As every school child knows, Tyrannosaurus rex was an enormous and ferocious apex predator. Right now, however, at least among paelaeontologists, it is a tiny little relative of the big beast that is attracting all the attention.
In stark contrast to T.rex, most tyrannosauroid dinos were small animals – subordinate hunters that enjoyed survival, if not exactly dominion, for 100 million years.
Just how the group developed an evolutionary offshoot that produced several supersized species remains an open question, in part because tyrannosauroids are quite poorly represented in the fossil record.
Hence, the considerable excitement generated by the recent discovery in Emery County, Utah, US, of Moros intrepidus – a previously unknown T.rex ancestor that is small even by tyrannosauroid standards.
Writing in the journal Communications Biology, scientists led by Lindsay Zanno of the North Carolina Museum of Natural Sciences calculate the animal to have been around seven years old at the time of its death. It had a limb length of 1.2 metres and weighed just 78 kilograms.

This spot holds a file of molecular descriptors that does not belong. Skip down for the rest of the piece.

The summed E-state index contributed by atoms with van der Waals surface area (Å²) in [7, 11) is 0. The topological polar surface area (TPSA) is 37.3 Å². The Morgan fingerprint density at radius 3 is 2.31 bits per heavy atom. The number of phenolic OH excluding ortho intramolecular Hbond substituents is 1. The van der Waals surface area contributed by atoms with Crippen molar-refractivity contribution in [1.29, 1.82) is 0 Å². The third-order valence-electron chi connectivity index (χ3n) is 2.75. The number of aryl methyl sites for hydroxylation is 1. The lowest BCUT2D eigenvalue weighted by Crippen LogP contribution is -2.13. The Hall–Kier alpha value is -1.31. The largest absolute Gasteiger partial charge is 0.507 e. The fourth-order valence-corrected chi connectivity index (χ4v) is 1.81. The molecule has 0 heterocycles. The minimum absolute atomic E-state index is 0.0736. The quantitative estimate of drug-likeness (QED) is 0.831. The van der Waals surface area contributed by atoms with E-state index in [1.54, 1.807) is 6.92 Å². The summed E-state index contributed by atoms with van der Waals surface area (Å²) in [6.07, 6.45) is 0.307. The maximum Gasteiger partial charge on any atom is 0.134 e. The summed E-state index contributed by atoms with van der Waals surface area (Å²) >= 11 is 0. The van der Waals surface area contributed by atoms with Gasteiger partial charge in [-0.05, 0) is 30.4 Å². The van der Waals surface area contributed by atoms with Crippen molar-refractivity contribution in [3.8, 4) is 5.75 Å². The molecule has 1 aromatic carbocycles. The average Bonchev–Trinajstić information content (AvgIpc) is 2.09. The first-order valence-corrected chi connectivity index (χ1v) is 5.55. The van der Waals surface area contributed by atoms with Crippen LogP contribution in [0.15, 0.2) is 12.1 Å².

The dinosaur, say the researchers, “ranks among the smallest Cretaceous tyrannosauroids”, but it is not just its size that is generating interest.
One of the big reasons the evolutionary journey from tiny tyrannosauroid to earth-shaking Jurassic Park star is poorly understood is that, in North America at least, there is a 70-million-year gap between the small animal fossils found and the T.rex remains at the other.
M. intrepidus fills in another 15 million years of the picture. It shows physical similarities with some species found in Asia, supporting the notion that tyrannosauroids may have originally become established in North America through gradual migration.
The find also provides further evidence that tiny tyrannosaurs constituted a highly successful group. M. intrepidus, Zanno and colleagues write, “reveals an evolutionary strategy reliant on speed and small size during their prolonged stint as marginal predators”.
Perhaps most importantly, the researchers note, the dating of the new fossil restricts the window during which one branch of the tyrannosauroids underwent the changes, particularly rapid and huge increases in mass, that resulted in in the iconic super-predator.
Andrew Masterson is a former editor of Cosmos.
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